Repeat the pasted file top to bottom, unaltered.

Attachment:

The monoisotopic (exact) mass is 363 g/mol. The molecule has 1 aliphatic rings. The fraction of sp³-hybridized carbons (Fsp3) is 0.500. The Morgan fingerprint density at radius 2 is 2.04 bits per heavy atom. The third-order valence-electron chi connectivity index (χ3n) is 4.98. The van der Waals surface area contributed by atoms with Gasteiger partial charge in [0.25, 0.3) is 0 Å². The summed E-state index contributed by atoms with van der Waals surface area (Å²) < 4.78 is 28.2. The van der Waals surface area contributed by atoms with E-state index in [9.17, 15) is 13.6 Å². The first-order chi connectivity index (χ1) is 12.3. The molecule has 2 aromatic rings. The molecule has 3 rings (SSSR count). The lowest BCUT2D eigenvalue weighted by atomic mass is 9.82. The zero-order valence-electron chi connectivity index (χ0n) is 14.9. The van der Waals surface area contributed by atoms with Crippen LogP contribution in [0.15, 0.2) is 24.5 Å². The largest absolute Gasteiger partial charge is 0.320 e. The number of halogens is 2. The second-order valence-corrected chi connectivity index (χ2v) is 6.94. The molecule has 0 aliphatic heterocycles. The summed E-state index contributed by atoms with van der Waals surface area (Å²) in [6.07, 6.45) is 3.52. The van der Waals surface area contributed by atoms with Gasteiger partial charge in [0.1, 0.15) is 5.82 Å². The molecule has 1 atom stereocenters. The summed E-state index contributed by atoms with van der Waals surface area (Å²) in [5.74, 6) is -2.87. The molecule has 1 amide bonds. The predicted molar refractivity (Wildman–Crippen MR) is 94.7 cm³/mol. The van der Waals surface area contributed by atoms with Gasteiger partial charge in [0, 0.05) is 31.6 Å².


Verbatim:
The monoisotopic (exact) mass is 363 g/mol. The molecule has 1 aliphatic rings. The fraction of sp³-hybridized carbons (Fsp3) is 0.500. The Morgan fingerprint density at radius 2 is 2.04 bits per heavy atom. The third-order valence-electron chi connectivity index (χ3n) is 4.98. The van der Waals surface area contributed by atoms with Gasteiger partial charge in [0.25, 0.3) is 0 Å². The summed E-state index contributed by atoms with van der Waals surface area (Å²) < 4.78 is 28.2. The van der Waals surface area contributed by atoms with E-state index in [9.17, 15) is 13.6 Å². The first-order chi connectivity index (χ1) is 12.3. The molecule has 2 aromatic rings. The molecule has 3 rings (SSSR count). The lowest BCUT2D eigenvalue weighted by atomic mass is 9.82. The zero-order valence-electron chi connectivity index (χ0n) is 14.9. The van der Waals surface area contributed by atoms with Crippen LogP contribution in [0.15, 0.2) is 24.5 Å². The largest absolute Gasteiger partial charge is 0.320 e. The number of halogens is 2. The second-order valence-corrected chi connectivity index (χ2v) is 6.94. The molecule has 0 aliphatic heterocycles. The summed E-state index contributed by atoms with van der Waals surface area (Å²) in [6.07, 6.45) is 3.52. The van der Waals surface area contributed by atoms with Gasteiger partial charge in [0.1, 0.15) is 5.82 Å². The molecule has 1 atom stereocenters. The summed E-state index contributed by atoms with van der Waals surface area (Å²) in [5.74, 6) is -2.87. The molecule has 1 amide bonds. The predicted molar refractivity (Wildman–Crippen MR) is 94.7 cm³/mol. The van der Waals surface area contributed by atoms with Gasteiger partial charge in [0, 0.05) is 31.6 Å².